- The meningococcal conjugate vaccine (MCV4) protects against four different strains of bacterial meningitis. Children between 11 and 12 years old should get the MCV4 vaccine.
- N. meningitidis is a type of bacteria that causes infections of the fluid surrounding the brain and spinal cord. Meningitis can cause blindness or brain damage.
- The MMR vaccine is another 3-in-1 immunization that protects against the measles, mumps and rubella. It's given in two shots.
- Measles causes cough, fever, rash and runny nose. Severe cases can lead to ear infections, pneumonia, brain swelling and death.
- Mumps causes headache, fever and swelling of the saliva glands. Mumps can cause meningitis (an infection of the brain and spinal cord). It can lead to infertility in boys.
- Rubella, or German measles, causes a rash, fever and swelling of glands in the neck.
- The pneumococcal conjugate vaccine (PCV) protects against a bacteria that causes ear infections. Infants and toddlers receive four doses of the PCV vaccine.
- The pneumococcal conjugate bacteria can cause serious illnesses including meningitis and infections of the bloodstream.
- The rotavirus vaccine (RV) protects against two different types of rotavirus. Depending on your doctor's recommendation, your infant will receive either a two or three shot series.
- Rotavirus causes diarrhea and vomiting in babies and young children. It may cause dehydration in severe cases as well.
- The varicella vaccine prevents chickenpox. Children 12 months of age or older are given a single dose.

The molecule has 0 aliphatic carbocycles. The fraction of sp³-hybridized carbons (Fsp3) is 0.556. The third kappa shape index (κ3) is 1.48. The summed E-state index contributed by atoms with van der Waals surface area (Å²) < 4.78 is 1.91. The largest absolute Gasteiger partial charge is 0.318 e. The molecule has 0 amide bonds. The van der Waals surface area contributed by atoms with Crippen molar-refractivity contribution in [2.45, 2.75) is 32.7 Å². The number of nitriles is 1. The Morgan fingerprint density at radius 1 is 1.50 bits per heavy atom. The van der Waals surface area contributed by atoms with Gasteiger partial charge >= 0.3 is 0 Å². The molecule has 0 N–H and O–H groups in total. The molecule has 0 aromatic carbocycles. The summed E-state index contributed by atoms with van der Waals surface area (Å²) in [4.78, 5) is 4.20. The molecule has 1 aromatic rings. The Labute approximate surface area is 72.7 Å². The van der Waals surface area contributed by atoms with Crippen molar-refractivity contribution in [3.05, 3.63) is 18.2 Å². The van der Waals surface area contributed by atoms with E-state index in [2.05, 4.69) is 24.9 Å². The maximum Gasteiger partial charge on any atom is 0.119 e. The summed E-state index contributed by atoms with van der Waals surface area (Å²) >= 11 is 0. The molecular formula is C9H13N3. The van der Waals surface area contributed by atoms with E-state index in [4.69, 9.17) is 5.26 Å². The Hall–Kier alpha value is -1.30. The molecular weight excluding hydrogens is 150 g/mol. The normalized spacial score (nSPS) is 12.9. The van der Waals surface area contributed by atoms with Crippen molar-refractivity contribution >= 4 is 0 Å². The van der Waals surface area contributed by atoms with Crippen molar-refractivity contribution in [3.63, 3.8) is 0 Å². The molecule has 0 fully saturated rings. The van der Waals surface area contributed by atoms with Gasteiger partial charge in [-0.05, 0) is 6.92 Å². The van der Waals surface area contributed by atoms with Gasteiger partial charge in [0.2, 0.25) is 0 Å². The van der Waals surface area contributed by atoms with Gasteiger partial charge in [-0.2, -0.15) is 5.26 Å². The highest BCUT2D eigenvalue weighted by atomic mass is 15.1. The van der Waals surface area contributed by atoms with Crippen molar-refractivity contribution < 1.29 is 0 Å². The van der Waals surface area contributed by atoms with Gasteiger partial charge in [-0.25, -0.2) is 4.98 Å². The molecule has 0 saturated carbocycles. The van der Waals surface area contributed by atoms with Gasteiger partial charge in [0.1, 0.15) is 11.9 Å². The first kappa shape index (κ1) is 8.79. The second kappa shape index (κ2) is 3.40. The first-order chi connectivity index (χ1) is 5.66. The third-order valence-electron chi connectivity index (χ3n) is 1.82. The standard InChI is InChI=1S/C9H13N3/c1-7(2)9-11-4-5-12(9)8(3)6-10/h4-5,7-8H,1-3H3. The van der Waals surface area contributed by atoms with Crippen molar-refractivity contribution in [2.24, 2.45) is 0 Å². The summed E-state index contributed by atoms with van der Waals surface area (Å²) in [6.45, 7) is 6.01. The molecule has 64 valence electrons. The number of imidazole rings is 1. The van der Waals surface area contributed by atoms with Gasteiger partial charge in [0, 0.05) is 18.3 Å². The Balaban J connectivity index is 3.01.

- The varicella zoster virus (VZV) that causes chickenpox is highly contagious. It results in itchy blisters that can leave pockmarked scars. Rarely, it can lead to more severe illness or even death.
- The HPV vaccine protects against the human papillomavirus (HPV). It’s given in a series of two shots at least six months apart. A three-shot series may be recommended for those with weakened immune systems or for those over 15 years old.
- HPV is a common virus that can cause cervical cancer in women and genital warts in women and men.
What are the risks from vaccines?
Modern vaccines are safer than ever. But, as with any medication, vaccines do carry a small risk of harm, including severe allergic reactions.
Common reactions to vaccines may include soreness (at the injection site), fussiness or a decreased appetite. More serious reactions such as fatigue, fever and vomiting are rare. Severe reactions including high fever, seizures or allergic reactions are more rare still. Death from immunizations is extremely uncommon. Mild symptoms can be treated at home with an aspirin-free pain reliever. If your child experiences serious or severe reactions, contact your pediatrician.
What about the Autism debate?
Some parents don't let their child get the measles, mumps and rubella (MMR) vaccine because of autism concerns. But that choice can lead to much more than a bumpy, red rash. Encephalitis, an inflammation of the brain, can occur, according to Dr. Kahn. “There is no scientific or medical evidence that supports vaccines causing autism. At least 14 studies have definitely demonstrated no causal link.”